This is the failing of the typical master volume control. Turning down the master volume reduces the output signal below grid conduction and leaves the feedback completely operational. The distortion then comes from the preamplifier which does not have output stage characteristics and do not accentuate the distorted bass. Master volume controls within the feedback loop are better but also increase the output impedance so that at low levels the feedback has little effect. While there is accentuation of the distorted bass all bass is accentuated so there is not the vintage differential between distorted and non-distorted tones. This has inspired the low-power emulation of amplifier and speaker.
Notice that having a limit prior to the output that limits the range of the output is contrary to engineering logic because it wastes the capability and power of the output stage. However, this feature is important to the operation of the classic amplifiers.
The third important feature is the screen grid circuit. The screen grid modulates the current in the power tubes 8 and 9 and can produce the compression associated with tube circuits. This overlooked characteristic combined with the power supply filtering, not shown in FIG. 1, and further screen grid filtering shown as capacitor 10 and choke 11. The increase in screen current, although limited somewhat by resistors 12 and 13, and the dropping sagging power supply, not shown, creates a drop in the screen voltages. The characteristic of this drop is determined by the relative sizes of the capacitor, inductor, and further load on capacitor 10 usually by the phase splitter and preamplifier stages.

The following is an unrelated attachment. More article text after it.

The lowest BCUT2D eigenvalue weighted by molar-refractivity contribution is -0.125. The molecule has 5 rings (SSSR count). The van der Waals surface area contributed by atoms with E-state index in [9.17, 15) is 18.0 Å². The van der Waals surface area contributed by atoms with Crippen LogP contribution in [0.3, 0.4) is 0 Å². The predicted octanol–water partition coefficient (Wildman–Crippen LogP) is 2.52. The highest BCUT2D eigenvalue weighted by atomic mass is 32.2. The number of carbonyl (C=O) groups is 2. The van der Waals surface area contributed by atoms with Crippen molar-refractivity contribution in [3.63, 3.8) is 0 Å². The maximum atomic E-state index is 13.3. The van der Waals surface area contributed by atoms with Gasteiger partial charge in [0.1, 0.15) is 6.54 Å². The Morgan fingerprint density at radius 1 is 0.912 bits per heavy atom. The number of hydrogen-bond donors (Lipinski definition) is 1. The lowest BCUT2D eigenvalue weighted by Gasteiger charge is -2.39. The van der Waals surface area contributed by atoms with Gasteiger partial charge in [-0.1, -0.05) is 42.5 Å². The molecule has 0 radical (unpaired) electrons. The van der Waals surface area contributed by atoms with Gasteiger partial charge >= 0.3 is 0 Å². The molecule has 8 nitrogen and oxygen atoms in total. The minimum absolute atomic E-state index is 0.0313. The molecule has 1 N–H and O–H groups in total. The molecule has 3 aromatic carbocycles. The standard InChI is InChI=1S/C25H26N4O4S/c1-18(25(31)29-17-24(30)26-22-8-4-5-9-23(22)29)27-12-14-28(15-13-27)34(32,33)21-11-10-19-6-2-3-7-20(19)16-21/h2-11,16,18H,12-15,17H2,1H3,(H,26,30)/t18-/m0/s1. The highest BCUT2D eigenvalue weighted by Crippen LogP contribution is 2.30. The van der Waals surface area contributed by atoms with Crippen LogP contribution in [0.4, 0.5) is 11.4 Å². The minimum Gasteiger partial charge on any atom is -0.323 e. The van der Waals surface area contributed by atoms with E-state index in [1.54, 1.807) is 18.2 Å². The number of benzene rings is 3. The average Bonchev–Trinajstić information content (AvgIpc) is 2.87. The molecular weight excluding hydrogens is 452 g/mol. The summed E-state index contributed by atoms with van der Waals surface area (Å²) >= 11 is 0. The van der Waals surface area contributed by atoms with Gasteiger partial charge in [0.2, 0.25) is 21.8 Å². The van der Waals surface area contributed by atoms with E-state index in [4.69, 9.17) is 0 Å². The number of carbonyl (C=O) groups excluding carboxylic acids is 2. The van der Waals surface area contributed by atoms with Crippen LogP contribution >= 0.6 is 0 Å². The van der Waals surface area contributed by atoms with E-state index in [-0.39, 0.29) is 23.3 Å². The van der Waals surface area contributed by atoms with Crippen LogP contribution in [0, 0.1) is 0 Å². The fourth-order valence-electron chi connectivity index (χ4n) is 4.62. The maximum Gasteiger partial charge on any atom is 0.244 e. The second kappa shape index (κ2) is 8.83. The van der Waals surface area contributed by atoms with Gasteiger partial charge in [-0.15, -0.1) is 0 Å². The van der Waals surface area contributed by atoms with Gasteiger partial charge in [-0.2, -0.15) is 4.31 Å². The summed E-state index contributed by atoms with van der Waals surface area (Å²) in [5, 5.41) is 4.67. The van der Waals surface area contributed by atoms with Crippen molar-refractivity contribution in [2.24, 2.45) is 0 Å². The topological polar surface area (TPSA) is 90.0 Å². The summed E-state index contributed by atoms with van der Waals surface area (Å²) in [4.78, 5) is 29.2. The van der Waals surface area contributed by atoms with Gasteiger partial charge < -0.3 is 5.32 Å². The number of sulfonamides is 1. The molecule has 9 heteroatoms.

The drop in screen voltages lowers current drawn by tubes 8 and 9 and further lowers their transconductance or gain. Hence the power stage compresses. This action moves boundaries to the clipped region.
The forth feature is the gain characteristic of the vacuum tube. The slope of the plate current versus grid voltage curve, FIG. 3, is always increasing. This leads to an ever increasing distortion without clipping. The push-pull nature of the circuit limits this distortion to the odd harmonics. The imperfect balance of the output stage allows some even harmonics to remain. The impact of this characteristic is to leave low-level signals essentially distortion free with less than 1 percent distortion and to distort higher level signals. This distortion is needed for the classic tone because it blends into the clipping distortion.
The one percent distortion level has been used in the art as a dividing line between low-distortion and high distortion.
The fifth feature of the amplifier is the bias circuit. Although FIG. 1 shows fixed biasing, cathode biasing is also common in lower power amplifiers. The cathode biasing with its incomplete bypassing creates an effect similar to the compressive action of the screen but at much shorter time constants.
The sixth feature of the amplifier is the character of the plate curves as altered by the screen resistors. A large round knee produces a softer clip than a sharp knee.
These six features plus the effect of the speaker load are the targets of the embodiments of the invention.
The primary object of this invention is a controlled amplifier for providing a variable gain in response to a gain control signal and for driving an output means which supplies the output and drives the gain control means which produces said gain control signal. The output means may drive a speaker load or may drive a low-level load and include means for emulating the resonance of a speaker load. The controlled amplifier and the gain control means combine to produce the various regions of operation.
A second object of this invention is to perform this amplification function in the analog and digital domains.